conference programme for iatefl brighton 2024

IATEFL Brighton 2024 – Highlights and Takeaways from an International Conference for an International Language

in Professional Development

English is an international language: us ELTABBers and our learners come from all corners of the map. But we all live and work together in our little Berlin -Brandenburg box.
ELTABB Chair and Journal Editor Sandra Roggenkamp visited Brighton for the IATEFL yearly conference, to help us all think a little more outside-the-box.

This year’s IATEFL Conference was enjoyable and rewarding in many ways – from a plethora of inspiring presentations and fresh teaching perspectives to networking and socialising with colleagues and friends, all against the backdrop of a charming beach silhouette. Here are some of my personal highlights and takeaways.

The Brighton Centre, where the conference took place

IATEFL Associates’ Day

I started off the week with the IATEFL Associates’ Day, a pre-conference meeting of representatives of associate members from across the globe (of which ELTABB is one). There were representatives from countries such as Spain, Israel, Panama, Belgium, Palestine, Bangladesh…

Once again, Germany was very well-represented, due to its many regional ELTAs. It was nice making new connections while also seeing some familiar faces from HELTA (Hamburg), ELTA-Rhine and MELTA (Munich).

Vincent from HELTA presenting at the Associates’ Day

We spent the day listening to presentations on ESL-related topics and doing group work on specific questions, such as finding effective strategies to increase and measure the visibility of teachers’ associations. After brainstorming and discussing ideas within our own groups (all composed of people coming from different corners of the world) we presented our results in the plenary.

Jean Theuma from the IATEFL Associates Committee did an excellent job leading us all through the day, providing the structure and reminding presenters to “keep it precise and keep it moving” to avoid listener fatigue.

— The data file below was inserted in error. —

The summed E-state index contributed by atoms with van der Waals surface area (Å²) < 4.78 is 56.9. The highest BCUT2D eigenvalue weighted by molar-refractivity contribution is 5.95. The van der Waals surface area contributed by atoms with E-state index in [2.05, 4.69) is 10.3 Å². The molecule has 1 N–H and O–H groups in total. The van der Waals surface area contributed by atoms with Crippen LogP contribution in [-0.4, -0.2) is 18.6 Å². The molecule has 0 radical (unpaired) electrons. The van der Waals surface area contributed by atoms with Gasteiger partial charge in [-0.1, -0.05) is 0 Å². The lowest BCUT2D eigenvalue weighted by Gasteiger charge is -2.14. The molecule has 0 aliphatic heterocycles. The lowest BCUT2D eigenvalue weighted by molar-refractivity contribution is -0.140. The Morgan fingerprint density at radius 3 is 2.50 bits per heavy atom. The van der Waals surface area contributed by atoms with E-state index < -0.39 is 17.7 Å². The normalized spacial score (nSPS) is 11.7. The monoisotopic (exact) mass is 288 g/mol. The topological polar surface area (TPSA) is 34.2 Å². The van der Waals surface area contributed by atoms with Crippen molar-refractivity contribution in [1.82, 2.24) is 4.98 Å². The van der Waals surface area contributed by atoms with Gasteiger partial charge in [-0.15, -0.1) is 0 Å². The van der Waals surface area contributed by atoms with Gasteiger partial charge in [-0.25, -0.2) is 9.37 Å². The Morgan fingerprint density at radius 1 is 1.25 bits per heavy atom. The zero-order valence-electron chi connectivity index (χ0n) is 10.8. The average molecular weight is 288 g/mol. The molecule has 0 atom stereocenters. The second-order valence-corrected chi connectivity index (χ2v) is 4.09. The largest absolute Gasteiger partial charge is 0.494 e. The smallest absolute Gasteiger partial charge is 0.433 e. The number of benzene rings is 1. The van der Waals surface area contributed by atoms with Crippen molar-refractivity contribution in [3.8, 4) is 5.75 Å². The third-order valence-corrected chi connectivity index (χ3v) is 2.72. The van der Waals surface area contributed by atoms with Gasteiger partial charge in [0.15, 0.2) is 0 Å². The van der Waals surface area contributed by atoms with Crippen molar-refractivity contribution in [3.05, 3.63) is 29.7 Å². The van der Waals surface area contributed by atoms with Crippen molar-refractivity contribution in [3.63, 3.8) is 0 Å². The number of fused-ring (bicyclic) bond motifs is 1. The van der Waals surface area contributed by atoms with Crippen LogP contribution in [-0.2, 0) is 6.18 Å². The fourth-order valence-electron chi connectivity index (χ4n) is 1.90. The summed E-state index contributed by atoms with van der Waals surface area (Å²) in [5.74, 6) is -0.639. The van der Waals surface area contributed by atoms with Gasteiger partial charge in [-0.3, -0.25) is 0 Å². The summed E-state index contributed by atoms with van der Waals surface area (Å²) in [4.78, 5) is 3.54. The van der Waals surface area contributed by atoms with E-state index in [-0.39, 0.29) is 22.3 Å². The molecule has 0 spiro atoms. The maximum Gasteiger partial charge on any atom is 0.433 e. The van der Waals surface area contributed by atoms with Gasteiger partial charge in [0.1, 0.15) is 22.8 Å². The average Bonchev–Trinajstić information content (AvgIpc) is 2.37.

To mix things up, there were poster presentations during the breaks, and my personal highlight was giving a presentation on my chosen topic of brain-friendly learning.

My first poster presentation – it was fun!

If you’re interested in the subject, you can download my poster here.

We rounded off the day with a reception at the bar of the conference’s Skyline room, enjoying the beach view and catching up with other attendees over a cool drink.

IATEFL Presentations

Over the next few days, I attended a number of presentations on different ELT-related topics. Here’s an overview of my favourite talks.

1. Sarah Plochl: “English for artists – between ESP, self-expression and control”

Sarah’s workshop on teaching English to artists was engaging and interactive. What’s more, it was surprisingly relevant, as it turned out that the challenges artists face are similar to the issues a lot of other learners experience.

She pointed out that, like any language learner, artists seek to make sense of the world, express themselves and share their perspectives for other people to (hopefully) understand.

Also, like other learners, artists constantly oscillate between “control” and “flow”.

While they aim to be precise, they also want to expresss themselves freely. Thus, “control” and “flow” are two sides of the same coin: you need control and precision to express yourself “freely and beautifully”.